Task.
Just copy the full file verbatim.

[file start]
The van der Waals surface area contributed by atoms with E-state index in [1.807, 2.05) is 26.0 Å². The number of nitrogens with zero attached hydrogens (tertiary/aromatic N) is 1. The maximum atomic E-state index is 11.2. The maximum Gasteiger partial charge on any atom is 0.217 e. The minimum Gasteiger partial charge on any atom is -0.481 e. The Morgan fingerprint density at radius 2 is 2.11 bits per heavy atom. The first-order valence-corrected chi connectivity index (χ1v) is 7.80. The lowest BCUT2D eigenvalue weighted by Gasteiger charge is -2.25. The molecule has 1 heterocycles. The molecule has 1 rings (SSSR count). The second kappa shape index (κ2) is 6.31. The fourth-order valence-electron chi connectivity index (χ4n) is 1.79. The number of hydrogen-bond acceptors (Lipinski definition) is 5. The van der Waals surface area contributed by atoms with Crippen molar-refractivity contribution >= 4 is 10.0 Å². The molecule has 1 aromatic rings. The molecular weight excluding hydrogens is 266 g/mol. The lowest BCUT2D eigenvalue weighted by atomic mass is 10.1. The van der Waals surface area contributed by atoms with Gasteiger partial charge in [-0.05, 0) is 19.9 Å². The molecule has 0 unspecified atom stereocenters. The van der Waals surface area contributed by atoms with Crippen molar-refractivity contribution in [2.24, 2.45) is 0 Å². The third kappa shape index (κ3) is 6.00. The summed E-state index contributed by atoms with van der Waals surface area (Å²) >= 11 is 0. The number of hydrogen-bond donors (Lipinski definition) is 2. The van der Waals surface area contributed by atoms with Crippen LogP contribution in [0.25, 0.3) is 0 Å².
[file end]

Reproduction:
The van der Waals surface area contributed by atoms with E-state index in [1.807, 2.05) is 26.0 Å². The number of nitrogens with zero attached hydrogens (tertiary/aromatic N) is 1. The maximum atomic E-state index is 11.2. The maximum Gasteiger partial charge on any atom is 0.217 e. The minimum Gasteiger partial charge on any atom is -0.481 e. The Morgan fingerprint density at radius 2 is 2.11 bits per heavy atom. The first-order valence-corrected chi connectivity index (χ1v) is 7.80. The lowest BCUT2D eigenvalue weighted by Gasteiger charge is -2.25. The molecule has 1 heterocycles. The molecule has 1 rings (SSSR count). The second kappa shape index (κ2) is 6.31. The fourth-order valence-electron chi connectivity index (χ4n) is 1.79. The number of hydrogen-bond acceptors (Lipinski definition) is 5. The van der Waals surface area contributed by atoms with Crippen molar-refractivity contribution >= 4 is 10.0 Å². The molecule has 1 aromatic rings. The molecular weight excluding hydrogens is 266 g/mol. The lowest BCUT2D eigenvalue weighted by atomic mass is 10.1. The van der Waals surface area contributed by atoms with Gasteiger partial charge in [-0.05, 0) is 19.9 Å². The molecule has 0 unspecified atom stereocenters. The van der Waals surface area contributed by atoms with Crippen molar-refractivity contribution in [2.24, 2.45) is 0 Å². The third kappa shape index (κ3) is 6.00. The summed E-state index contributed by atoms with van der Waals surface area (Å²) >= 11 is 0. The number of hydrogen-bond donors (Lipinski definition) is 2. The van der Waals surface area contributed by atoms with Crippen LogP contribution in [0.25, 0.3) is 0 Å².